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FA Cup Final Stadium And Venue History

In this article, we will explore the FA Cup final stadiums and venues history from the first tournament back in 1872 until the present day.

The most important action taken in this era by the English Football Association was to start a Cup competition. The interest in the newly formed FA Cup led to a proliferation of teams, while many of them joined leagues and remain prominent in the game today.

The Oval, Kennington

This was indeed the venue of early soccer and hosted twenty FA Cup Finals. However, only a handful of amateur teams played there. i.e: the Wanderers, Oxford University, Royal Engineers, the Old Etonians, Clapham Rovers, the Old Carthusians (Charterhouse), and Queen’s Park of Scotland.

The Wanderers won the first Cup Final, and the contest went to Lillie Bridge venue in 1873. After this change of venue for one year, it became a permanent fixture at the Oval.

Oxford University and the Royal Engineers had their only successes in 1874/75. There were some unfamiliar entrants such as Brondesbury, Farningham, Uxbridge, the Swifts, and Sheffield F.C.

The Wanderers won three times in succession from 1876-78 and were presented with the FA Cup to keep. Being gentlemen, they returned the cup back to the Football Association.

The rules of the Football Association combined with the northern game in 1877. This hastened the arrival of professional clubs in the contest. Darwen, Notts County, Nottingham Forest, and Reading took part in 1878 and 79. Kinnaird and the Old Etonians won the competition these years. But only after an epic struggle against Darwen and their ‘ professional’ players.

The big guns Aston Villa, Blackburn Rovers, and an early Birmingham side appeared the following year. However, amateur sides Clapham Rovers and the Old Carthusians managed to win in 1880 and 1881, respectively.

The Old Etonians had the last amateur victory a year later, and the first northern success went to Blackburn Olympic in 1883. While Blackburn Rovers won three times in 1884-86, twice against Queen’s Park and then against West Bromwich in a replay at the Racecourse Ground, Derby.

Indeed, the following six finals were won by northern clubs who were founder members of the League. The attendance was 14,000 for the first game between Blackburn and Queen’s Park in 1884. It had reached 22,000 when Preston beat Wolves to take the FA Cup and League in 1889. The problems of such a venue were apparent, and the last final between West Bromwich and Aston Villa in 1892 had an attendance of 32,810.

Lillie Bridge, Fulham

The English FA arranged two test matches in this area of London, one at Beaufort House in 1867 (played at Battersea), and the other at Lillie Bridge Athletic Ground or the West London Running Grounds in 1868.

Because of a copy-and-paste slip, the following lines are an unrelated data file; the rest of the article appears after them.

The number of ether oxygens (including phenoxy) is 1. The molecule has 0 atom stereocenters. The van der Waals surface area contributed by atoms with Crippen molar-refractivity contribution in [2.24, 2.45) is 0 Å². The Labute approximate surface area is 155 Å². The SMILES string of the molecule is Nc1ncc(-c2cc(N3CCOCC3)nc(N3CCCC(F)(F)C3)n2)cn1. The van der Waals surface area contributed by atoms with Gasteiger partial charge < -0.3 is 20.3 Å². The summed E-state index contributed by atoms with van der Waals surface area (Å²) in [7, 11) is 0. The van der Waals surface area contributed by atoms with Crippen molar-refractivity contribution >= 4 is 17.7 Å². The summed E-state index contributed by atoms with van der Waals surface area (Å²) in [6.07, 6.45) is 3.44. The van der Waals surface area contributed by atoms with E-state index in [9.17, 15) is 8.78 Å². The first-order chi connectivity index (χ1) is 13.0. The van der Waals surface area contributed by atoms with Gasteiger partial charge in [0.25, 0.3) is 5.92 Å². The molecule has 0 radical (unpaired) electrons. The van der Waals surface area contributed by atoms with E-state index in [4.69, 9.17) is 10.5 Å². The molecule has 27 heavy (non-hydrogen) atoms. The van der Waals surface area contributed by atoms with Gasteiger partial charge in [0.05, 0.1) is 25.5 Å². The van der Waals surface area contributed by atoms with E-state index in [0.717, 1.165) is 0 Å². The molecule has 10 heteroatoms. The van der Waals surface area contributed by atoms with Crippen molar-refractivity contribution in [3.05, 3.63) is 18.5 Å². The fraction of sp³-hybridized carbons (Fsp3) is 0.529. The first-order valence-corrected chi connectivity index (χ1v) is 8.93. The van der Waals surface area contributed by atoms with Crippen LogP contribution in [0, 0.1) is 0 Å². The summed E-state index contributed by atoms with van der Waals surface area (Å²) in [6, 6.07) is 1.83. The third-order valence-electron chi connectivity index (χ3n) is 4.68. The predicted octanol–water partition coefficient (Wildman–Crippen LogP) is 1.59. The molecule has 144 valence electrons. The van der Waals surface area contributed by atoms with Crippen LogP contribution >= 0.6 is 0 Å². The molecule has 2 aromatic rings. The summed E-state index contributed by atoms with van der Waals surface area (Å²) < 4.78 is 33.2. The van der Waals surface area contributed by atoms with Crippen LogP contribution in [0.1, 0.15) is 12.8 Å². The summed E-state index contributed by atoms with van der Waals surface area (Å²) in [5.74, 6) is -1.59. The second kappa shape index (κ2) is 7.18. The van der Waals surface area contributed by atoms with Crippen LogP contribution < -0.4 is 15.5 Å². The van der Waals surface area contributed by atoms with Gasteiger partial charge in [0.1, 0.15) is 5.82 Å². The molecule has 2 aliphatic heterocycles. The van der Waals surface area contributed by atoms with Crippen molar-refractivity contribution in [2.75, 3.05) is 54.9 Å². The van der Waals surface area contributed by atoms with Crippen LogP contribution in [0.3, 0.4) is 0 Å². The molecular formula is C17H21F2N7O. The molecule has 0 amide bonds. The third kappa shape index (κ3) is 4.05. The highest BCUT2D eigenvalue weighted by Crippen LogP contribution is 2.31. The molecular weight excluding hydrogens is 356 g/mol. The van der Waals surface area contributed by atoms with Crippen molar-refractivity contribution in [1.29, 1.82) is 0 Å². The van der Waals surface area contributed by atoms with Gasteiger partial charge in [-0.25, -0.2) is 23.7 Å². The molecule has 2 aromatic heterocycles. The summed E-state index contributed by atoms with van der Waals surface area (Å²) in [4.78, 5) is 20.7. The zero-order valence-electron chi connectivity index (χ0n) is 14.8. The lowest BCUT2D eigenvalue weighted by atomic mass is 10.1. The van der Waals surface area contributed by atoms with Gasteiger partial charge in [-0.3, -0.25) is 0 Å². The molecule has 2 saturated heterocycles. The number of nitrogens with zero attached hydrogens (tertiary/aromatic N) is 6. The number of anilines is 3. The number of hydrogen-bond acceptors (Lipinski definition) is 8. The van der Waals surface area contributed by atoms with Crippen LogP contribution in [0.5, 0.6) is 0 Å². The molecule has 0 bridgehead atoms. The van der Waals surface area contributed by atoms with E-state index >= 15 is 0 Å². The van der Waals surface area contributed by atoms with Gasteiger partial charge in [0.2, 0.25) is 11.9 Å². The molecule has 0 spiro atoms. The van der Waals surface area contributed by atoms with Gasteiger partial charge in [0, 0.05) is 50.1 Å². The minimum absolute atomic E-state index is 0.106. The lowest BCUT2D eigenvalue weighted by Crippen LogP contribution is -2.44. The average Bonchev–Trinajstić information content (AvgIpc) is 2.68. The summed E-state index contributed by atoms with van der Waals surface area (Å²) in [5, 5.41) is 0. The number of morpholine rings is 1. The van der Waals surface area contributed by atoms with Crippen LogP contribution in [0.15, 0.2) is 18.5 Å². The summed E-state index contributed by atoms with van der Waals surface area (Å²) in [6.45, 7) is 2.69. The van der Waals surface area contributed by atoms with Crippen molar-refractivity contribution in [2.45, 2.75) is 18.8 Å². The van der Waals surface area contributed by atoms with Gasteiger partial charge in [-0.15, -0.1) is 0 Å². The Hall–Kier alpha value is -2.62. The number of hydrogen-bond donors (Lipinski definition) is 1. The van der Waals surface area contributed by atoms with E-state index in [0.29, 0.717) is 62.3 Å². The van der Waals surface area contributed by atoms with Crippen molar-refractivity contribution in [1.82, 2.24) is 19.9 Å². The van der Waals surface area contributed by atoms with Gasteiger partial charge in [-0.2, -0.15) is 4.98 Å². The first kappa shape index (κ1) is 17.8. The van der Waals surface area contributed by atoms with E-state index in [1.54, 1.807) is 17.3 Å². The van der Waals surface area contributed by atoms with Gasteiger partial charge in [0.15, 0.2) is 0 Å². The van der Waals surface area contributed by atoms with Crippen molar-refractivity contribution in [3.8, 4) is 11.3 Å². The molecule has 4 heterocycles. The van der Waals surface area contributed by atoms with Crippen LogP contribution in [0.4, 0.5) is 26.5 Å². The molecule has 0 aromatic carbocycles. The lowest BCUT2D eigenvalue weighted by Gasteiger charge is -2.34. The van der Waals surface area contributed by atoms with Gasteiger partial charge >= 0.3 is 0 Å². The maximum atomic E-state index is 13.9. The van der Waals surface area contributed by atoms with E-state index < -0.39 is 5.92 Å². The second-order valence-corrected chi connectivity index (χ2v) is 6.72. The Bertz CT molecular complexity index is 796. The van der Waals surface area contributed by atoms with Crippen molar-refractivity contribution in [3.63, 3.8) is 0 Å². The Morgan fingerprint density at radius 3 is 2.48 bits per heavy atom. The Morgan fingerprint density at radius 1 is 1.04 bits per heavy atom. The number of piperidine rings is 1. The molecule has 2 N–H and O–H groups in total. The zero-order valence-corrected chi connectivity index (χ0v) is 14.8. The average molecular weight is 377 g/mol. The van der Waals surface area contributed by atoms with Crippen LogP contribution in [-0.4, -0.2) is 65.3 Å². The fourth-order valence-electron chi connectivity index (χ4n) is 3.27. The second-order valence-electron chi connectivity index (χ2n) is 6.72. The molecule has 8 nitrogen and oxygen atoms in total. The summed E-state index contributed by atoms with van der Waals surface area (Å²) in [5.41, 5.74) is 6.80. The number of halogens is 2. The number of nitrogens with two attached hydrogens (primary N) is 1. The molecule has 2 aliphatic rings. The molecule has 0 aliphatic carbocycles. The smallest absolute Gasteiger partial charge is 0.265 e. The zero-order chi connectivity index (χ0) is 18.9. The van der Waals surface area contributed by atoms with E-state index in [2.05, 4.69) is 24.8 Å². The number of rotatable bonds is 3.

The venue was just beside West Brompton Station and the West London Extension Railway, while some fields and orchards were nearby. Indeed, the area remained undeveloped and to the west was Beaufort House, the latter also having a path or track and a rifle range adjacent.

The venue was familiar to the Football Association. Thus it was chosen for the final on 29 March 1873. The kick-off took place in the morning so the teams and spectators could watch the Boat Race in the afternoon.

The Wanderers had a bye to the final, whereas Oxford beat Crystal Palace 3-2, Clapham Rovers 3-0, Royal Engineers 1-0, Maidenhead 4-0, and had a walkover against Queen’s Park. Other competitors were 1st Surrey Rifles, South Norwood, and Windsor Home Park.

A small crowd of 3,000 assembled for the final, but Oxford was exhausted by all their efforts. The Wanderers won their second successive FA Cup (2-0). In fact, it was a bad day for the university because the Boat Race was also won by Cambridge by three lengths in good time.

This was the only time that the venue hosted an FA Cup Final. However, this significant game was not to be the end of the story.

Famous Race

Despite new competition from Stamford Bridge Athletic Club, established just to the south in 1877, it remained an essential ground with important meetings. The history of sport in the area could have been different but for some dramatic events on 19 September 1887.

A running contest was arranged between Henry Gent of Darlington, who had won the Sheffield handicap at Easter, and Henry Hutchens, a noted champion short-distance runner. The latter had just returned from competing in Australia and typically trained in Leicester.